Information Related to the Assessment Consortia
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NCSL Resources on the Common Core State Standards
Other Resources for the Common Core State Standards
States will need new assessments to measure student progress against the Standards. In 2010, in recognition of this need, the U.S. Department of Education (ED) awarded two assessment consortia $330 million in Race to the Top competitive grants to develop assessments aligned to the Standards:
To ensure that the assessments match individual state needs, states participate in each consortia either as a governing state or as a participating/advisory state. Governing states developed the initial proposals to ED seeking Race to the Top grants to develop the Standards-aligned assessments. Additionally, governing states currently participate in the consortia by overseeing—through the appointment of state leaders who sit on a consortium’s governing board—their respective consortium’s development of the assessments. Participating/advisory states, meanwhile, pledge to employ the assessments as developed by the governing states.
When states joined one of the consortia, they signed a memorandum of understanding (MOU) pledging to implement the consortium’s assessments for purposes of federal accountability testing. Because states collaboratively oversee the development of the assessments vis-à-vis the consortia, the assessments are referred to as state-developed and the consortia are referred to as state-led.
States independently opted to join PARCC or SBAC, and in a handful of cases, opted to join both (see table below) based upon each state’s individual assessment needs. In each state, the chief state school officer, the president of a state school board, or the governor signed a MOU with the consortium.
State Participation in the Assessment Consortia*
(21 states, DC & VI)
(25 states & VI)
District of Columbia
- North Dakota
- U.S. Virgin Islands
- New Hampshire
- North Carolina
- South Carolina
- South Dakota
- West Virginia
- North Dakota
- U.S. Virgin Islands (affiliate member)
|*States in bold indicate the consortium's fiscal agent.
With a few individual state exceptions, states will administer fully operational end-of-year summative assessments in grades three through 12 in the spring of 2015. Results of these assessments will be available the following fall. Beginning in the 2015-2016 school year, states will administer formative interim or mid-year assessments to track students’ proficiency against the Common Core State Standards throughout the school year. Below are descriptions of the two assessments.
The PARCC assessment will test student proficiency in mathematics and English language arts from third grade to high school. The assessment is comprised of five components:
- Formative diagnostic assessment (optional)
- Formative mid-year assessment (optional)
- Summative performance-based assessment (mandatory)
- Summative end-of-year assessment (mandatory)
- English/literacy assessment to test listening and speaking skills (mandatory but not summative)
To learn more about the PARCC assessment and to see sample item and task prototypes, click here.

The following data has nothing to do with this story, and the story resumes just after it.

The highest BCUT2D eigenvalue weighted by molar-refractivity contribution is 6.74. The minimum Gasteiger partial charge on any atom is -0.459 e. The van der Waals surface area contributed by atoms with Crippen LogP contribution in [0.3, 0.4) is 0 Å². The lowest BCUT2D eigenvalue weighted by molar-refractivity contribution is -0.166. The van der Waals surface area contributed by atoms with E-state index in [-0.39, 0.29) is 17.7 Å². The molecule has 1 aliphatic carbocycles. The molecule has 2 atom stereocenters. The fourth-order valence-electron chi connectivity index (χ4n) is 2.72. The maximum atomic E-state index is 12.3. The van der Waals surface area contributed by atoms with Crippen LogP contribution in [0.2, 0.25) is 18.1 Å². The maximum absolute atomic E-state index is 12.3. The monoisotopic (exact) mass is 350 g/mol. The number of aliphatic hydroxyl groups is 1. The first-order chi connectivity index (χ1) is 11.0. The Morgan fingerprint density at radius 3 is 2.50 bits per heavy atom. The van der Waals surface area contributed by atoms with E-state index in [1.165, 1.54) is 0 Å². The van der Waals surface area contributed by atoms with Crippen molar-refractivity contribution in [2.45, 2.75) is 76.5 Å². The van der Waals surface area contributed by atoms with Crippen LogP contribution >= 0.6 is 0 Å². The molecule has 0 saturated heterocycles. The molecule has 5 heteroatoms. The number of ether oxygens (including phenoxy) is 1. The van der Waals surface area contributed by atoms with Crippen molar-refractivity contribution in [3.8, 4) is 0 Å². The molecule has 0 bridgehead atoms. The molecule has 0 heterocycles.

The SBAC assessment will test student proficiency in mathematics and English language arts utilizing interim and summative assessments from third grade to eighth, and in the eleventh grade; for the ninth and tenth grades additional supporting assessments will be administered. The SBAC assessment is comprised of the following:
- Two separate interim computer-adaptive assessments that will include performance tasks (optional)
- Summative, end-of-year performance tasks (mandatory)
- Summative, end-of-year computer-adaptive assessment (mandatory)
To learn more about the SBAC assessment and to see sample performance tasks and questions, click here.
The U.S. Department of Education, through the Office of Special Education Programs, awarded smaller Race to the Top grants to four separate state-led consortia to develop alternative assessments for students with significant cognitive disabilities and for English language learners (about one percent of the student population in the United States). These consortia are:
- Dynamic Learning Maps (DLM)
- Member states (14): Iowa, Kansas, Michigan, Mississippi, Missouri, New Jersey, North Carolina, Oklahoma, Utah, Vermont, Virginia, Washington, West Virginia, and Wisconsin
- National Center and State Collaborative (NCSC)
- Member states (16 and DC): Alaska, Arizona, Connecticut, District of Columbia, Florida, Georgia, Indiana, Louisiana, Nevada, New York, North Dakota, Pennsylvania, Rhode Island, South Carolina, South Dakota, Tennessee, and Wyoming
- Assessment Services Supporting ELs through Technology Systems (ASSETS)
- Member states (29, DC and VI): Alabama, Delaware, the District of Columbia, Idaho, Illinois, Maine, Maryland, Massachusetts, Michigan, Minnesota, Mississippi, Missouri, Montana, Nevada, New Hampshire, New Jersey, New Mexico, North Carolina, North Dakota, Oklahoma, Pennsylvania, Rhode Island, South Carolina, South Dakota, Tennessee, Utah, Vermont, Virginia, Wisconsin, Wyoming, and U.S. Virgin Islands
- English Language Proficiency Assessment for the 21st Century Consortium (ELPA21)
- Member states (11): Arkansas, Florida, Kansas, Iowa, Louisiana, Nebraska, Ohio, Oregon, South Carolina, Washington, and West Virginia
The Center for K–12 Assessment & Performance Management at ETS has multiple useful resources for state legislators and legislative staff, including its Guide to the Assessment Consortia.